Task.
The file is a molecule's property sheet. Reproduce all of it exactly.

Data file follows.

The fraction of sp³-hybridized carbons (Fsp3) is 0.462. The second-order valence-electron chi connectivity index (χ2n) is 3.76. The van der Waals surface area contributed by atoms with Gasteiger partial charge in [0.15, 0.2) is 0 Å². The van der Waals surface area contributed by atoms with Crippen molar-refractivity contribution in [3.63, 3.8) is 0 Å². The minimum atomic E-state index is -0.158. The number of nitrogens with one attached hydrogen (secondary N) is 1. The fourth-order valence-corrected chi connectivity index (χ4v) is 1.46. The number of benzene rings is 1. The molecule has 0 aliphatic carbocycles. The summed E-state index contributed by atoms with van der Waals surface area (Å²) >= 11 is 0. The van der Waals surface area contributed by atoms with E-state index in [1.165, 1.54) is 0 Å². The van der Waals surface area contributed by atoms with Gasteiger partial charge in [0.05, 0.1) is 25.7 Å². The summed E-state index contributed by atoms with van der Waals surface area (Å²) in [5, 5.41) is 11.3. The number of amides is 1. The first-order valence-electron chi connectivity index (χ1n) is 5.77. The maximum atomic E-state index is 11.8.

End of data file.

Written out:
The fraction of sp³-hybridized carbons (Fsp3) is 0.462. The second-order valence-electron chi connectivity index (χ2n) is 3.76. The van der Waals surface area contributed by atoms with Gasteiger partial charge in [0.15, 0.2) is 0 Å². The van der Waals surface area contributed by atoms with Crippen molar-refractivity contribution in [3.63, 3.8) is 0 Å². The minimum atomic E-state index is -0.158. The number of nitrogens with one attached hydrogen (secondary N) is 1. The fourth-order valence-corrected chi connectivity index (χ4v) is 1.46. The number of benzene rings is 1. The molecule has 0 aliphatic carbocycles. The summed E-state index contributed by atoms with van der Waals surface area (Å²) >= 11 is 0. The van der Waals surface area contributed by atoms with E-state index in [1.165, 1.54) is 0 Å². The van der Waals surface area contributed by atoms with Gasteiger partial charge in [0.05, 0.1) is 25.7 Å². The summed E-state index contributed by atoms with van der Waals surface area (Å²) in [5, 5.41) is 11.3. The number of amides is 1. The first-order valence-electron chi connectivity index (χ1n) is 5.77. The maximum atomic E-state index is 11.8.